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Antonball Deluxe review

Antonball Deluxe delivers a trio of retro titles inspired by arcade and home computer games. It’s charmingly familiar and most engaging, save for a few minor flaws. 

Antonball Deluxe
Platform:
PC
Developer: Summitsphere
Publisher:
Proponent Games
Release date: March 5h, 2021
Price: $19.99 via Steam

During the arcade era concepts habitually intermingled. Amidar (1981) took the maze navigation of Pac-Man (1980) and blended it with the area capturing mechanic of Qix (1981). Pepper II (1982) mimicked Amidar but provided distinction through its interconnected levels. Long before publishers fastidiously guarded their properties, you could trace the creative linage of most titles.

The release of Summitsphere’s Antonball Deluxe is like jumping through a time portal and landing in the early days of coin-op history. Each of the title’s three games unabashedly draw from some of classics of the early eighties. Ultimately, they feel like bootlegs that went undiscovered for four decades.

Art that Mimics Nintendo’s Early Gaming Days

The package’s first offering is the eponymous Antonball, which plays like a mix of Arkanoid and Mario Bros. After selecting one of the twenty-one playable characters (which distinction provided mostly by voice lines), players are tasked with keeping a bouncing ball in play while eliminating columns of colored bricks. But instead of a standard paddle offered by Breakout/Arkanoid, you’ll bounce the ball back with your character, who navigates across platforms.

It’s a clever idea but undermined by two design decisions.  First, requiring players to press down on their controller to maximize their jumping height feels clumsy. It can be a bit imprecise since you’re also pushing left and right to move around the playfield. Like Mario Bros., there are some platforms that you’ll hit your head on, instead of leaping through. All too often, these were the cause of orbs lost to the opening on the left side of the screen. On the upside, there are powerups like a pistol, that let’s you blast blocks instead of trying to change the ball’s trajectory.

Punching and Throwing

The next title is Punchball, which draws obvious inspiration from Punch Ball Mario Bros., a little-known Hudson title that was released on Japanese home computers during the mid-’80s. Essentially, it’s Mario Bros, but you stun enemies with an orb rather by flipping them from underneath. There are a few other variations, with different enemies, elimination of the ‘POW’ block, and bonus collectables that spawn around the screen. But largely, this feels like a subtle, but enjoyable variation on Nintendo’s pioneering title.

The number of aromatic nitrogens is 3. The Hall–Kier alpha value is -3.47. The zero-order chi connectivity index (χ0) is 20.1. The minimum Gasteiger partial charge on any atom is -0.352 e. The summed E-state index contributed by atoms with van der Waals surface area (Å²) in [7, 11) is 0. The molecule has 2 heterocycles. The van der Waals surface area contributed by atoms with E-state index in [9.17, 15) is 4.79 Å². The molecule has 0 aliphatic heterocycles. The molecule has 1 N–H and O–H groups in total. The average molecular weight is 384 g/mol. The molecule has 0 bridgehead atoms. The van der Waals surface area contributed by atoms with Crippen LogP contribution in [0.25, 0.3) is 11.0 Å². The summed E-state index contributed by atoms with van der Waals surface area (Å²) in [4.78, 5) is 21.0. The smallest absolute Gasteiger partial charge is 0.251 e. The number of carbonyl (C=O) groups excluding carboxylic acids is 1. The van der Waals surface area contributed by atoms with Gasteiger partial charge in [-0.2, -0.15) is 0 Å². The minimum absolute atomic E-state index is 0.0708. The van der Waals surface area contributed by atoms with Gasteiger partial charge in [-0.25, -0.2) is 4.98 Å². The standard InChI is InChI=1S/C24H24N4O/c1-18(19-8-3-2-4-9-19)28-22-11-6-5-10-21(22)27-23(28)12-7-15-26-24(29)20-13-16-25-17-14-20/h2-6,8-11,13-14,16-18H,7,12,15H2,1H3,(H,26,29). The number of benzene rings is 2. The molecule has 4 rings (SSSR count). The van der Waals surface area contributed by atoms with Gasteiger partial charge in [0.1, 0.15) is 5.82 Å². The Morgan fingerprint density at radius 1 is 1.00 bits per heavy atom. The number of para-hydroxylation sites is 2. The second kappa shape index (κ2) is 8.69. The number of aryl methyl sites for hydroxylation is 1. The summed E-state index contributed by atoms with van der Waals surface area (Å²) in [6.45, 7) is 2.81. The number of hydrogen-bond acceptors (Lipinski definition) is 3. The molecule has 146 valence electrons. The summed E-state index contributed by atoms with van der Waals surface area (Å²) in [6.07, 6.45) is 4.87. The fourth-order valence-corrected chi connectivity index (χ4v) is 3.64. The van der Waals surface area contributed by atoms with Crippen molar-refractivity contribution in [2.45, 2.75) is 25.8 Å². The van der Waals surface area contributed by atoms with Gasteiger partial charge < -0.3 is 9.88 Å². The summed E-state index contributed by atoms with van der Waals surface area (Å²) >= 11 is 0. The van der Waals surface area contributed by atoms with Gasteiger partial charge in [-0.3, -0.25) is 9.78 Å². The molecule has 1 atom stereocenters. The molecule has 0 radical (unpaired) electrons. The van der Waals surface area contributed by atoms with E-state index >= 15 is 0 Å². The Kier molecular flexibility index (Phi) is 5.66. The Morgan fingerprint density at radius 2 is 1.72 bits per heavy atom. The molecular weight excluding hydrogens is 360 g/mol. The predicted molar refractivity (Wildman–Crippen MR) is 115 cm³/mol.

Rounding out the bundle is VS Antonball, which offers 1-on-1 or 2-on-2 competitive play. Here, standard Antonball is reengineered, with the familiar brick columns on each side of the screen. With multiple balls rebounding, players can either try to adjust the trajectory of the orbs or sabotage players. The former is done by placing a spinning Yashichi-like icons, the latter through picking up trash cans and tossing them at rivals. Like the other titles in the package, VS Antonbalkl supports online play, but I was unable to assess functionality since there seemed to be no other players online.

Easter Eggs Galore

Incentive is rooted in the in-game gasha-system, where you can swap the money earned by grabbing collectibles for spins. The rewards are new playable characters, but small game tweaks similar to the variations found on many Atari 2600 cartridges would have been welcome and potentially added to the longevity of the title. Beyond visuals and chiptune music that  seemed culled from the eight-bit era, Antonball Deluxe’s characters are drawn with more detail on the borders of the screen. At the end of the game, they’ll illuminate, simulating a technique used by old coin-ops.

Collectively, Antonball Deluxe’s trio of throwbacks are fairly enjoyable, especially if you appreciate the allure of arcade-esque titles. Yet, with a twenty-dollar MSRP, the dollar to delight ratio is a bit weak, since you could probably get three legitimate retro titles for about the same price. As such, its far easier to recommend the collection at a reduced price. There’s little hurry, the inspiration here is almost timeless.

Antonball Deluxe delivers a trio of retro titles inspired by arcade and home computer games. It's charmingly familiar and most engaging, save for a few minor flaws.  During the arcade era concepts habitually intermingled. Amidar (1981) took the maze navigation of Pac-Man (1980) and blended it with the area capturing mechanic of Qix (1981). Pepper II (1982) mimicked Amidar but provided distinction through its interconnected levels. Long before publishers fastidiously guarded their properties, you could trace the creative linage…

Review Overview

Gameplay - 70%
Controls - 65%
Aesthetics - 75%
Content - 75%
Accessibility - 70%
Performance - 75%

72%

GOOD

Summary : Antonball Deluxe feels like stumbling on a dingy arcade filled with a trio of bootleg coins. Each is built on the foundations of classics, demonstrating the kinds of remixes and reworkings of the retro days.

User Rating: 3.48 ( 1 votes)

About Robert Allen

With over 35 years of gaming experience, Robert 'DesertEagle' Allen is Tech-Gaming's resident worrier/warrior who spends his days teaching at three colleges and his nights devoted to JRPGs.

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